The proposal includes not only previously released plans for a new, 14-gate terminal that would replace the current 83-year-old building, but also plans for potential development of the 58-acre parcel, currently held in trust for the airport.
Airport officials have said that the new terminal would be funded through Federal Aviation Administration and Congressional support — as well as from proceeds from the sale of B6 parcel.
Authority commissioners voted 9-0 in favor of the conceptual approval during the joint meeting with City Council.
Airport officials say a new terminal is necessary to meet both current earthquake safety standards and FAA guidelines for distance between the terminal and its runways.
The replacement terminal would also likely be significantly larger — up to 355,102 square feet, compared to the current 210,599-square-feet terminal.
Officials say that extra space would be used to provide better accessibility for the disabled, more and larger restrooms, larger waiting areas, expanded security screening areas and a more spacious baggage-claim area.
Glendale school board member Greg Krikorian opened the public comment on the proposal with an endorsement of the project, which he said would bring new business to the area.
“This is not only going to help your children, but your grandchildren, and will make Bob Hope [Airport] the destination it should be,” he said.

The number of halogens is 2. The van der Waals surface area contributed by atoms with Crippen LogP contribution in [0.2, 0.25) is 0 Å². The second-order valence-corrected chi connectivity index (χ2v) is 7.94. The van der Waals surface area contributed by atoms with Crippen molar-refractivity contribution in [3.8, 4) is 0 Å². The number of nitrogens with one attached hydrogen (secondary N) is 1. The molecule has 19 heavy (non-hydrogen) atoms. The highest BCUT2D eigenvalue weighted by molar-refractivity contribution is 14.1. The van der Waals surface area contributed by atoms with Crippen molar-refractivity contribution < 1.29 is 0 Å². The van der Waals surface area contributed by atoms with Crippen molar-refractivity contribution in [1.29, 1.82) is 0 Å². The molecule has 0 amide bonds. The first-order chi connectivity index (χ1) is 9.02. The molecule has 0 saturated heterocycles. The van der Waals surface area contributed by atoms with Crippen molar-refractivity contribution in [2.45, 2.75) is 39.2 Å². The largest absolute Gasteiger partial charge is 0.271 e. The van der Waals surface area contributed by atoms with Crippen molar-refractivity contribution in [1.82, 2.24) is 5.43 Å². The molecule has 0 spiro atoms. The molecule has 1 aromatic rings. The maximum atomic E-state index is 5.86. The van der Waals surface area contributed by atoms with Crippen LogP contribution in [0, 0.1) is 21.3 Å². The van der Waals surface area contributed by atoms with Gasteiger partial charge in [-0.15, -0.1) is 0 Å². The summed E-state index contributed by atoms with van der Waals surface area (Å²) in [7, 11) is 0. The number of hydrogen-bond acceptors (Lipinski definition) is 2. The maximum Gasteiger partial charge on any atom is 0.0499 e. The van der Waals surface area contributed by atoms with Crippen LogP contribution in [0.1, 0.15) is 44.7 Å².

Because of Measure B, passed in 2000, construction of a new terminal requires voter approval and then the city council would vote on the project.
The proposed development concept for the B6 site — an office, hotel and light industrial buildings totaling 3 million square feet — proved more controversial among Burbank residents at the meeting and the council.
Burbank resident Louis Altobellli said he'd like to see the site put on the market now, so that businesses could move in.
“I'm not really concerned with who benefits from the sale,” he said. “I want something that will benefit the city in the long term, not some transit-oriented development fad.”
The proposal, which will be used to determine potential impacts of development on the site, would contain buildings ranging from one to 12 stories.
Gordon said he'd like to see the environmental impact report study only the terminal, while another environmental study of the B6 parcel should be conducted by and paid for a developer after its sale.
Airport Authority commissioner Terry Tornek, a commercial developer, said that would likely limit developer interest as well as limiting Burbank's input into what would be built there.
“The idea of going to market without an [environmental impact report] is so inimical to the city's interests, and so unrealistic,” Tornek said.
The report will also study alternative options for the site, as mandated by California environmental law, including the option of maintaining the site for industrial uses, as specifically requested by Frutos and Gordon.
The environmental report will be conducted by Meridian Consultants, and will likely be completed in the summer of 2015, according to Joy Forbes, community development director for Burbank.
If the city and airport cannot agree on a plan for the B6 site by March 15, 2015, it must be sold to a third party.
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